Sen. Edward M. Kennedy (D-Mass.), appearing on Soviet television today, called the Kremlin's recent arms control proposal "constructive" and reiterated his support for a comprehensive ban on nuclear testing.
Kennedy also voiced reservations about the Reagan administration's Strategic Defense Initiative, which the Kremlin opposes, but said he was certain that President Reagan was willing to negotiate "a real reduction in nuclear weapons."
The 40-minute broadcast was the first extensive Soviet television appearance by an American official in recent memory. It consisted of a 10-minute prepared statement and a 30-minute interview of Kennedy by Soviet journalist Vadim Zorin.
Kennedy referred in his opening statement to Afghanistan, human rights issues and other areas where the United States and Soviet Union "find ourselves at odds."
The broadcast was taped Friday during Kennedy's three-day visit here, a U.S. official said. Parts of it were excerpted and broadcast on the Soviet evening news that evening.
American officials' appearances in the Soviet news media are rare, although Soviet television carried a short New Year's greeting by President Reagan, and a Reagan interview was published by the government newspaper Izvestia last November.
Kennedy shunned the western press during his three-day Moscow visit and gave no press conference here. After returning to Washington, he held a press conference Saturday in which he said that Soviet authorities had agreed to resolve some additional human rights cases and that he had spoken forcefully to Soviet officials about their treatment of two prominent Soviet dissidents -- Anatoly Scharansky and Andrei Sakharov.
In Moscow, Kennedy granted an interview to an official Soviet newspaper, Sovetskaya Kultura, in addition to the television broadcast.
Zorin used the television appearance to ask about Kennedy's positions on various arms control initiatives, such as a nuclear test ban and SDI, the Reagan administration's research program for a space-based missile defense system. Kennedy repeated his widely known positions, which differ from those of the Reagan administration.
In his statement, Kennedy said the Soviet Union and the United States should "spend less time preparing for a nuclear war and more preventing one."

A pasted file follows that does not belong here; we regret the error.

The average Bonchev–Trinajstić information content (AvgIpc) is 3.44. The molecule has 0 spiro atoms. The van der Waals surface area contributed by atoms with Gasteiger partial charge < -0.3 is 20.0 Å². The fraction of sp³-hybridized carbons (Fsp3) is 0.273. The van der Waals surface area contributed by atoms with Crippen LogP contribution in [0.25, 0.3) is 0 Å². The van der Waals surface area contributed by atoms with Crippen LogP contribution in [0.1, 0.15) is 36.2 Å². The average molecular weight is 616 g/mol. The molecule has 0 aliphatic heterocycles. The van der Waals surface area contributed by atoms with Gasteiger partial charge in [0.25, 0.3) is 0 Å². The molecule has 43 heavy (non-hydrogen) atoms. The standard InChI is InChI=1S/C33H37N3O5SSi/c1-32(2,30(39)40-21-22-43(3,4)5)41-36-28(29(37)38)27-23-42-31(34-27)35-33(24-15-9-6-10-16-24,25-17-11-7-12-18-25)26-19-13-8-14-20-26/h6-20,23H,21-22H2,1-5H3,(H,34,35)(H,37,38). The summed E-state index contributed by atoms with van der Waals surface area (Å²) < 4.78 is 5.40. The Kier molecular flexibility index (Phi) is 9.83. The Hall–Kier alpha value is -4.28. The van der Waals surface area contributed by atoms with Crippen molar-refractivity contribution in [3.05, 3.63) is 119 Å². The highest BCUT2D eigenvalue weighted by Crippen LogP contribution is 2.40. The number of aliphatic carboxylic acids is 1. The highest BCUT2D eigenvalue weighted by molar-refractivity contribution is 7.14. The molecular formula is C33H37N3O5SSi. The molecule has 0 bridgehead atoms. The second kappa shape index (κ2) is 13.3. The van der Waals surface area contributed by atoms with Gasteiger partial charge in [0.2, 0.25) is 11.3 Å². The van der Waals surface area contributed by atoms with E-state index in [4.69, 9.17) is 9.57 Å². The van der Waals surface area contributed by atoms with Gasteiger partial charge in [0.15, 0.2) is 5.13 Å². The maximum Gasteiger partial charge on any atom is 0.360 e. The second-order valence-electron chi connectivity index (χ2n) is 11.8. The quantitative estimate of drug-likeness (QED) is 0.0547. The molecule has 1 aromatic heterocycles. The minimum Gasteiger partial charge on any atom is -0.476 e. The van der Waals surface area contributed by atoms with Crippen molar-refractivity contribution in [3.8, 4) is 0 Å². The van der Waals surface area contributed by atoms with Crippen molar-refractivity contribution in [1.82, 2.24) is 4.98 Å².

"Let us compete," Kennedy said, "and where we can, cooperate, in pursuing the works of peace."
Kennedy said his Thursday meeting with Soviet leader Mikhail Gorbachev was "cordial and friendly." He called Gorbachev "a cheerful, energetic and knowledgeable leader who is clearly aware of the importance of the endeavors to reach agreement on . . . nuclear arms."
Following the November talks between Gorbachev and Reagan, Kennedy said, "for the first time in some time . . . we have seen the promise of a more peaceful world."
Kennedy met with Reagan before going to the Soviet Union and with Gorbachev at the Kremlin last Thursday.
"I believe that General Secretary Gorbachev is ready to negotiate a real reduction in nuclear weapons," he said. "I know that President Reagan is willing to enter into such an agreement."
Both leaders have spoken of "the same dream of a world without nuclear war," he said.
"Making that dream a reality," he added, "requires that both sides search for a compromise to cut through the negotiator's Gordian knot."
Kennedy said that in his talks with Soviet officials he "detected a real seriousness." In addition to Gorbachev, he met with Foreign Minister Eduard Shevardnadze and others.
During the broadcast, he and Zorin joked as they sat across from one another with a large vase of flowers between them.
In a reference to World War II, he said that his brother, the late president John F. Kennedy, had been "mindful of the sacrifices of the Soviet people during that conflict."
"The Soviet Union and the United States have endured tension, confrontation and deadlock at the bargaining table, but we have never stepped over the brink into humanity's final suicidal war."